Te Hauturu-o-Toi / Little Barrier Island

Size: 3070 hectares

Area description

Te Hauturu-o-Toi / Little Barrier Island lies at the northern end of the Hauraki Gulf between Aotea / Great Barrier Island and Leigh on the mainland. This is Aotearoa / New Zealand’s largest island nature reserve north of the subantarctic islands. 

The forest-clad Te Hauturu-o-Toi was originally formed by a large volcano. It rises steeply from sea cliffs up to 250 metres high to the highest point at 722 metres above sea level.

Maraeroa, Te Hauturu o Toi.
The stoney beach at Maraeroa, Te Hauturu o Toi.
Photo credit: Jane Andrews 2017

Key ecosystems

Te Hauturu-o-Toi is considered to be one of the most important nature reserves in the world. It is possibly Aotearoa / New Zealand’s most intact, undisturbed ecosystem. The island supports the country's most diverse native bird and reptile communities.

There is a diverse range of ecosystems on the island including:

  • boulder beaches on the shoreline (SA4)
  • steep coastal cliffs and coastal forest (CL1 and WF4)
  • regenerating scrub and forest on the hillslopes (VS2 and VS3)
  • a number of forest types including kauri, podocarp, broadleaved, beech forest (WF12).

The island supports one of only two examples of kauri, tōwai, rātā, montane podocarp forest (MF25) in Auckland. The other is on the high peaks of Aotea / Great Barrier Island.

Walking track of Mt Hauturu.
Species of Astelia line this track which leads to the summit of Mt Hauturu on Little Barrier.
Photo credit: Jane Andrews 2017

Key species values

There are populations of many threatened species on the island including:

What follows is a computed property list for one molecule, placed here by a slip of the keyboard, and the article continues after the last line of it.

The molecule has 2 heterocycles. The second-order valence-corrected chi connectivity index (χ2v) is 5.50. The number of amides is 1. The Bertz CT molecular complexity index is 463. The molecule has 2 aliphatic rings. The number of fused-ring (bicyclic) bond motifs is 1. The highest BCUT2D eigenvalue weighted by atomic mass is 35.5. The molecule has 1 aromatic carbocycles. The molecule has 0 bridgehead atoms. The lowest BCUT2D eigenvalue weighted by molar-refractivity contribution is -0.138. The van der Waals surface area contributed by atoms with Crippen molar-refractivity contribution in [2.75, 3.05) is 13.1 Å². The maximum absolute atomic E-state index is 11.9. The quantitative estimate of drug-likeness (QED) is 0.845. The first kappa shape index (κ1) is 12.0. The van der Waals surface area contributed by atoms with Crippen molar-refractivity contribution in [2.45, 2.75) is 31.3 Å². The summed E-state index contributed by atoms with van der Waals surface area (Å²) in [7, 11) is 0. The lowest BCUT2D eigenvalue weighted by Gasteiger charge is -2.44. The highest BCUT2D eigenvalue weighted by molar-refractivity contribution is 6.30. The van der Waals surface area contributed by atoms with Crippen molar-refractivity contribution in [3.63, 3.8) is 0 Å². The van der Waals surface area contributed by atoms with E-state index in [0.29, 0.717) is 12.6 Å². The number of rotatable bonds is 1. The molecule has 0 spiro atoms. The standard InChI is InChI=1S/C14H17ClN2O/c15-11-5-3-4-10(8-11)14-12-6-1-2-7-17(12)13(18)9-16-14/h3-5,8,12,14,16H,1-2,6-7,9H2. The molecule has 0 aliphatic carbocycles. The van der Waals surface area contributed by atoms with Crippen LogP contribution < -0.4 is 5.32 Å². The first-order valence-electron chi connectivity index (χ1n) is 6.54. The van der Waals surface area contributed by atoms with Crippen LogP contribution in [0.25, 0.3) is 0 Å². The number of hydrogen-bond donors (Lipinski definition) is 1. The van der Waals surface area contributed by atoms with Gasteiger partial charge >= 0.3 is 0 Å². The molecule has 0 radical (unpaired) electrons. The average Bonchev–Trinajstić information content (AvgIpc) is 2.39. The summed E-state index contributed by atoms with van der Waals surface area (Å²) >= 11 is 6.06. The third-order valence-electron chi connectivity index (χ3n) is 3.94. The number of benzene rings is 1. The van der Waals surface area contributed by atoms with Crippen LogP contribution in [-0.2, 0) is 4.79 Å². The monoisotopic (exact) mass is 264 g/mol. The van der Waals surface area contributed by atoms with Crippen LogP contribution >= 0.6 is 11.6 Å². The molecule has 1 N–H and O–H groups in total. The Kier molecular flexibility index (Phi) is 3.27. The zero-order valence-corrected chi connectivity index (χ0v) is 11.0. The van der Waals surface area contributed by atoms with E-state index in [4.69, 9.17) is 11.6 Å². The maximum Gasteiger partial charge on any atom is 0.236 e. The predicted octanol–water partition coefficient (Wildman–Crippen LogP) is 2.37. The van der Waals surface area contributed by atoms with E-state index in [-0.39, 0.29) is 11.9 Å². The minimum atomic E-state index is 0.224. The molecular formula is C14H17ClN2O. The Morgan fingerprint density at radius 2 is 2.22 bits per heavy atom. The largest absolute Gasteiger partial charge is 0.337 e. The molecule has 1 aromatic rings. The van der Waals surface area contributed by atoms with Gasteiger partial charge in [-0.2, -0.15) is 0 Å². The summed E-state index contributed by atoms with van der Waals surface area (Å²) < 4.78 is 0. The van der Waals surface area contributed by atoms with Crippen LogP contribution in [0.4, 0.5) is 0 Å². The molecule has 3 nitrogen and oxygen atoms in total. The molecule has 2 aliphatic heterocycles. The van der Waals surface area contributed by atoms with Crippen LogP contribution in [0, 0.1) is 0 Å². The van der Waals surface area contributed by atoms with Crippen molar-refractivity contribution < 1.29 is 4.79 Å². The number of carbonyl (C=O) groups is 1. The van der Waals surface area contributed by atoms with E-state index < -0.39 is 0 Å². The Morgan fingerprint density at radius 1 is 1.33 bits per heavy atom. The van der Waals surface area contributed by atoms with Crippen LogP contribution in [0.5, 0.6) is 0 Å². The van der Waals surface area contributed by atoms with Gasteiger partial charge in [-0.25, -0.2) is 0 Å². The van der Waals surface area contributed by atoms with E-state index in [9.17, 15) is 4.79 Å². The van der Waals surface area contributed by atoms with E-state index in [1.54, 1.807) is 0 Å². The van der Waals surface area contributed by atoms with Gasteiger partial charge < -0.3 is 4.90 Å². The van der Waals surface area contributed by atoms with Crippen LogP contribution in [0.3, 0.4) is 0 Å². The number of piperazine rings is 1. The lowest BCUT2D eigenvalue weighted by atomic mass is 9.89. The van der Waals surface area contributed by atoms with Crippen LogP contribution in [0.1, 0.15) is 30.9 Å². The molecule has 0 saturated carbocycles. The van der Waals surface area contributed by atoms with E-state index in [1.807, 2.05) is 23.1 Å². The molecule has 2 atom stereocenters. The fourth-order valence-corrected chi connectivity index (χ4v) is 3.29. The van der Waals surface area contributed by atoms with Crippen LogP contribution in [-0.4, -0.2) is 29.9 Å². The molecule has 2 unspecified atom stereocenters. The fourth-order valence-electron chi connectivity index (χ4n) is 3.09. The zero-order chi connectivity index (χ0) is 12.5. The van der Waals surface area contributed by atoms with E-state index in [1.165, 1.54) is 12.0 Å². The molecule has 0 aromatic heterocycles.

• tuatara
  • wētāpunga
  • both species of pekapeka (native bat)
  • native birds and plants no longer found on the mainland.

For seabirds, Te Hauturu-o-Toi is extremely important. It is currently the only known breeding site for the New Zealand storm petrel. Approximately 98 per cent of Cook’s petrel nest on the island. There is a small but significant number of takoketai (black petrel) also nesting there along with:

  • kororā (little penguin)
  • ōi (grey-faced petrel)
  • kuaka (diving petrel)
  • pakahā (fluttering shearwaters).

Te Hauturu-o-Toi is the only place that hihi (stitchbird) are able to survive without human assistance. It also provides a vitally important refuge for a number of other threatened native species introduced to the island including:

  • kākāpō
  • kōkako
  • tīeke (North Island saddleback).
Summit of Mt Hauturu.
The view from the summit of Mt Hauturu on Little Barrier, Great Barrier Island can be seen to the east with the tip of Coromandel Peninsula to the south.
Photo credit: Jane Andrews 2017

Conservation management

Te Hauturu-o-Toi was less impacted by animal pests than other parts of Aotearoa / New Zealand, with only cats and kiore (Pacific rat) establishing. These were eradicated from the island by 1981 and 2006 respectively. Native species populations continue to recover following these eradications. 

Biosecurity protocols are essential for preventing new pests from arriving. This includes ongoing vigilance to avoid further unwanted weed species from establishing.

Te Hauturu-o-Toi was inhabited by Ngāti Manuhiri, Ngāti Rehua and Ngāti Wai until the island became Aotearoa / New Zealand’s first nature reserve in 1895. In 2012, Ngāti Manuhiri were formally recognised as kaitiaki or guardians of Te Hauturu-o-Toi in a Treaty of Waitangi settlement. Ngati Manuhiri gifted the island to the people of Aotearoa / New Zealand and now co-govern the reserve with the Department of Conservation.

The Department of Conservation strictly regulates visitor numbers and movements to protect the island's biodiversity.

Te Hauturu o Toi.
Large kauri crowns emerge above the canopy across the repeating sequence ridges and valleys.
Photo credit: Jane Andrews 2017

Related ecosystems